Creating My Own Art Page on Facebook
Maybe it was the approach of the new year, but a few days ago I found myself looking through some of my digital art from the last eighteen months. This wasn’t an arbitrarily chosen period of time to revisit. A year and a half ago I left a job I had been in for a long while and since then, the art has become an important part of my life. Looking back over my work, I was surprised by how much I had developed and even more so by how much I had found myself. The art I am creating now feels congruent with who I am, my interests and my influences. It feels like a good place to start building and developing from.
I began to think that it might be nice to put these images together somewhere. Not quite a story, more a collection. I already have quite a lot of photos on Facebook: Pictures taken during my travels around Yorkshire where I’m lucky enough to live, snapshots of nights out when I’m still clinging to my dignity and a fair few cat photos (I don’t care if it’s not original, my cats are amazing!). I thought about creating a folder on there for my art. There were well over a hundred images but, assuming nothing crashed, it wouldn’t take long to load them up. But I didn’t really like that idea. Somehow it seemed like drawing a line under the art, consigning it to the past rather than allowing for it to keep developing.
So after some thought – and a few cups of coffee – I decided to create a Facebook page for them. I knew I had friends on Facebook that liked my work and I felt sure they would support a page devoted to it. I also felt excited by the idea of creating a space where I could share my evolution as a digital artist. I am still at very early stages after all. As I see my art as something of a journey through nature and technology, colour and shape, why not share that journey?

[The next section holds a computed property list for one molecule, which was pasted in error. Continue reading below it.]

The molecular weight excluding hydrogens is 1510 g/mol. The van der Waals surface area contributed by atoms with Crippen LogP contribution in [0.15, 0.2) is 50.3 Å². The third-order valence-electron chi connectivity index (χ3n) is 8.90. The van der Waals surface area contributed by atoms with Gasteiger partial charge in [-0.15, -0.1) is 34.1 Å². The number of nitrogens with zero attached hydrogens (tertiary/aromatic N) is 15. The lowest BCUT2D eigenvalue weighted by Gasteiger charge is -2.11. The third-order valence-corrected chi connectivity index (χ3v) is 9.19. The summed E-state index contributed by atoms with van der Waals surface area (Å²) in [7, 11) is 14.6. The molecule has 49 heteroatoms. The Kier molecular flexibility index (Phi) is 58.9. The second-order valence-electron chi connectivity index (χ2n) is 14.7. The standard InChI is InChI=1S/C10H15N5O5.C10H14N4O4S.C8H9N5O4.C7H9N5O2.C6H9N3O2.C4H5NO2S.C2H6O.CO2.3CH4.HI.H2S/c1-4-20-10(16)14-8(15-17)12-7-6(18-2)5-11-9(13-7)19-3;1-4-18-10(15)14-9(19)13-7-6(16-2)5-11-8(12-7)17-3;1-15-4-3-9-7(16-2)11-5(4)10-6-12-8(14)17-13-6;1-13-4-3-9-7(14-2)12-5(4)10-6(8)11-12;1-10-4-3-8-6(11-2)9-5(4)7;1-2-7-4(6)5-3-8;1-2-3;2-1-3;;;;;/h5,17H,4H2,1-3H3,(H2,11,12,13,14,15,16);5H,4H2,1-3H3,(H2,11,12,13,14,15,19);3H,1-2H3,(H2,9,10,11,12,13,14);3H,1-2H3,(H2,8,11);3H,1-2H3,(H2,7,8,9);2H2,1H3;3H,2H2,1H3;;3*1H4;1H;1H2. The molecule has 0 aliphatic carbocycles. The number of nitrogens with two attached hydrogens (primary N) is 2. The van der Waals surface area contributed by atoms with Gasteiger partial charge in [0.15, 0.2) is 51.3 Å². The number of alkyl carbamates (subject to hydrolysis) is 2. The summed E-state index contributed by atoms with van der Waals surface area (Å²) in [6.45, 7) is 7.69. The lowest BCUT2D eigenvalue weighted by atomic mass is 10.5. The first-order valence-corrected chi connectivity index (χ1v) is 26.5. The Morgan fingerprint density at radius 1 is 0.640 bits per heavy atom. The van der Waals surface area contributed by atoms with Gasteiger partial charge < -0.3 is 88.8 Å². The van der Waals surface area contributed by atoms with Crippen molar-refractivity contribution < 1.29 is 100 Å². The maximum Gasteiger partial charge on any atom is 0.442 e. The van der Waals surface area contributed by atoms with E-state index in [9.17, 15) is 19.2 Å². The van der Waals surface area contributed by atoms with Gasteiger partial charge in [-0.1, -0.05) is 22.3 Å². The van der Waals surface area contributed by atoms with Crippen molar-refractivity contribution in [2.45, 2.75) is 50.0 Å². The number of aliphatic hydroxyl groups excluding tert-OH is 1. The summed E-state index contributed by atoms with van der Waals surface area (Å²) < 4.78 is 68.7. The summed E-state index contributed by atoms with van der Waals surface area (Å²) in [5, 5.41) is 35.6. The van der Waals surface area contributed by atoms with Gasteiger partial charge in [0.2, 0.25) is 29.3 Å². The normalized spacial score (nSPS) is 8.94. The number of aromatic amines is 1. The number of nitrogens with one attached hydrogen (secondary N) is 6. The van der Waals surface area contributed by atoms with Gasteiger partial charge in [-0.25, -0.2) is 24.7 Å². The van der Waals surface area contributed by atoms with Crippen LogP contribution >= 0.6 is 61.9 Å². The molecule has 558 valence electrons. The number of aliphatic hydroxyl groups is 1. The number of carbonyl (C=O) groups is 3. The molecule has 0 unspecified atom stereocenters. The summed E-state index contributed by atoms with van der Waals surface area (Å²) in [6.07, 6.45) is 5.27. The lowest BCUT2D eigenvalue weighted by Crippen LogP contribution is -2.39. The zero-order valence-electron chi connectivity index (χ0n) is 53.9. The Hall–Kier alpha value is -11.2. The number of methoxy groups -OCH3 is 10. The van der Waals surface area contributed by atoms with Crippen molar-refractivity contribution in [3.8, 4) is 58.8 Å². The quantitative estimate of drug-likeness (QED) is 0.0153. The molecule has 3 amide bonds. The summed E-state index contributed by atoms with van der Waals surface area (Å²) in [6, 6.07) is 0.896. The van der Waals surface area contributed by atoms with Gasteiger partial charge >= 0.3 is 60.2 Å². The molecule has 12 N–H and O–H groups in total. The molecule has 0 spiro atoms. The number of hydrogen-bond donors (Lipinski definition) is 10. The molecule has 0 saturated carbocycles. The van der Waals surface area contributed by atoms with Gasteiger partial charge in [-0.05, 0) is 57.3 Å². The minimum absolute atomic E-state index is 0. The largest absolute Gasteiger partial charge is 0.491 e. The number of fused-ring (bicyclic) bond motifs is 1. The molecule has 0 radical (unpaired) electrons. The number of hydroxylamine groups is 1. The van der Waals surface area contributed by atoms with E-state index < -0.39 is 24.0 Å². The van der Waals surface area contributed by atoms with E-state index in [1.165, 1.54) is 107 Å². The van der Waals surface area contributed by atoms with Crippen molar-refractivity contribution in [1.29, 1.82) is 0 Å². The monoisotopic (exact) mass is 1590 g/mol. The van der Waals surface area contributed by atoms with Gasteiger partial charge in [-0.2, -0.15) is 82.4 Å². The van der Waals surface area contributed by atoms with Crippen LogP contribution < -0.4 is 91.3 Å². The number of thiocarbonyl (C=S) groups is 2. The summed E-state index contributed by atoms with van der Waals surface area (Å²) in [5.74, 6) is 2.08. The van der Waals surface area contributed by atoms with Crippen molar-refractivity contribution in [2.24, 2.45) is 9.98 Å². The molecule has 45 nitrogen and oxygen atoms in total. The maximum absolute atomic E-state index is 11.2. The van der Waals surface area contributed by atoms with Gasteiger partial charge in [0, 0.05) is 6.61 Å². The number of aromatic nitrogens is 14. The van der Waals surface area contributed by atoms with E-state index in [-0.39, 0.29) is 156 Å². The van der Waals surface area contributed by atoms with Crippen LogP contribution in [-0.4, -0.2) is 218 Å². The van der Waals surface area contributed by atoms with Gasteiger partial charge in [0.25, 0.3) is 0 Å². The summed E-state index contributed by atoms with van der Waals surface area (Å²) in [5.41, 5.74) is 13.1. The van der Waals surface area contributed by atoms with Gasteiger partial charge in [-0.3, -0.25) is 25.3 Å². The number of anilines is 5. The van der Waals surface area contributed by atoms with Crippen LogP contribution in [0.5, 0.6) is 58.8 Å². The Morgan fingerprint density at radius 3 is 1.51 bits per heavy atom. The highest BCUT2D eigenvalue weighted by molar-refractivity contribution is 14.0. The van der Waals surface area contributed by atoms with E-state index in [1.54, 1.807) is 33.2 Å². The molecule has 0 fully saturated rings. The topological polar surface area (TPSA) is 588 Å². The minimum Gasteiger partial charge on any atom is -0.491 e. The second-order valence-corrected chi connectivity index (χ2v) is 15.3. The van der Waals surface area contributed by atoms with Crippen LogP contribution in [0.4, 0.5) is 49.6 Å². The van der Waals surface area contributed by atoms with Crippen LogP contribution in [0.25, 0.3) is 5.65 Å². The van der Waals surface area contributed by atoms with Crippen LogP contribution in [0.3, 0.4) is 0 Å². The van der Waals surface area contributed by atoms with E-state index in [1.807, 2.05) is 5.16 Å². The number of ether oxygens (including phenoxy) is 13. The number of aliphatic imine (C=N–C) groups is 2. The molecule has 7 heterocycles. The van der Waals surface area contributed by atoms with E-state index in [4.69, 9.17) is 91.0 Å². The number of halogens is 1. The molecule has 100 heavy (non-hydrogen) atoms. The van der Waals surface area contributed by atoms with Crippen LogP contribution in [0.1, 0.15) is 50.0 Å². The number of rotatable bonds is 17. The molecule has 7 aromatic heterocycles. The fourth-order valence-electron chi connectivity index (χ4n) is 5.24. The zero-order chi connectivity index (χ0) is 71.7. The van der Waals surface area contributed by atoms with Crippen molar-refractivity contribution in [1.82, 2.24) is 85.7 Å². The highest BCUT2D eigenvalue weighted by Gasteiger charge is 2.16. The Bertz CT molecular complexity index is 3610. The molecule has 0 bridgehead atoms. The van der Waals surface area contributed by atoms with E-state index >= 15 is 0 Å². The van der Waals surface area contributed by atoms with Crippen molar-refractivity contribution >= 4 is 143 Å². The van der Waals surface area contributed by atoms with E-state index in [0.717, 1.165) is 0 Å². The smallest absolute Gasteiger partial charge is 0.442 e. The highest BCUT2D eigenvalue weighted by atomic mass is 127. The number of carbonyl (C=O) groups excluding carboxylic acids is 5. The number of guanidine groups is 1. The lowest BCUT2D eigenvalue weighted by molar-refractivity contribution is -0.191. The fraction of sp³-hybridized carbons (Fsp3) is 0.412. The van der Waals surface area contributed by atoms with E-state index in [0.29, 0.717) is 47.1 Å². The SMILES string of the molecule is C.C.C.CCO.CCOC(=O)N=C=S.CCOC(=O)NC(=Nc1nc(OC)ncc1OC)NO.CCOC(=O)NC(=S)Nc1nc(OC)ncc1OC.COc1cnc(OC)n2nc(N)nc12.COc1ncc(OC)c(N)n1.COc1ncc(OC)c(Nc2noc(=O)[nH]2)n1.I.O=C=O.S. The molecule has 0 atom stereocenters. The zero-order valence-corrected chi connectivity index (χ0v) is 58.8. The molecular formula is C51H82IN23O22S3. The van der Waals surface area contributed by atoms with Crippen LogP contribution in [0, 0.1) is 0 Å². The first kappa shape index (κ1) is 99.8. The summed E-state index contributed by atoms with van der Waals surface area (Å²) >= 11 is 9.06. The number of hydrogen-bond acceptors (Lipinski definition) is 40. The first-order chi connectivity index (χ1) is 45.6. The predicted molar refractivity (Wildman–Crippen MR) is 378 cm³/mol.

Facebook can be a difficult place for showing creative work. The myriad ways that the site determines which posts appear on timelines – which are now so complex and ever-changing that they probably represent a whole new form of chaos theory – can make it hard to get work seen. It’s also worth bearing in mind that for many people it isn’t a place to look at art but an opportunity to catch up with friends, hit on strangers and see what’s happening in the world. Several artists I’ve followed on Facebook have seemed quite bitter that their work hasn’t had as many likes as a photo of someone’s homemade rocky road but that’s just the nature of the beast. As with self-publishing, I feel it’s best to go into setting up an art page on Facebook with open eyes and reasonable expectations. That doesn’t mean you shouldn’t be ambitious but once you stop waiting for Charles Saatchi to discover your page, you can have more fun with it. Though if he does, well done.
The first decision was what to call my page. I could have opted for Damian Mark Whittle Art but that sounded so stiff. It also seemed to foreground me rather than the work which somehow seemed counterintuitive. I don’t feel that my work is overly autobiographical or at least not consciously so. I liked the idea of something with both words and numbers in it. A name that sounded slightly alien but also quite dramatic. I’ve recently been reading a book about Op Art, which I absolutely love. As long time readers of my blog will probably have guessed, I’m fascinated by a lot of art and design from the 1960’s and Op Art is one of my favourite movements from that multi-coloured decade. I was also aware of the playful way that performers like Lady Gaga had taken the names of existing movements and changed them round to create something new. I knew I wanted a name that acknowledged both my creative debt to the past and my wish to be working in the here and now. And I wanted something that would make for a fun avatar.
Bringing all these thoughts together, I settled on Art Op 21.
Selecting the art to go on the page presented a few challenges. Some pieces represented avenues I had gone down once but not pursued further. These didn’t fit. And there were some that existed in several different versions, meaning that I had to select the best one. There were some pieces that I liked more than I remembered and some I liked less. There were a few I had forgotten even existed. Eventually though, I had the selection that felt right.
I created the avatar – a consciously retro image – and uploaded the header. At last the page was ready to be unveiled.
And here it is!
It was great fun to create Art Op 21. I’ve had more likes in the first week than I expected, including some from people who aren’t on my friends list. It’s good to know that it’s there as part of an ongoing record of where I’ve been and where I might go.
If any of you are also using Facebook to share creative work – be it art, fashion, photography, creative writing or fan art, I’d be very interested to read your experiences in the comments section!
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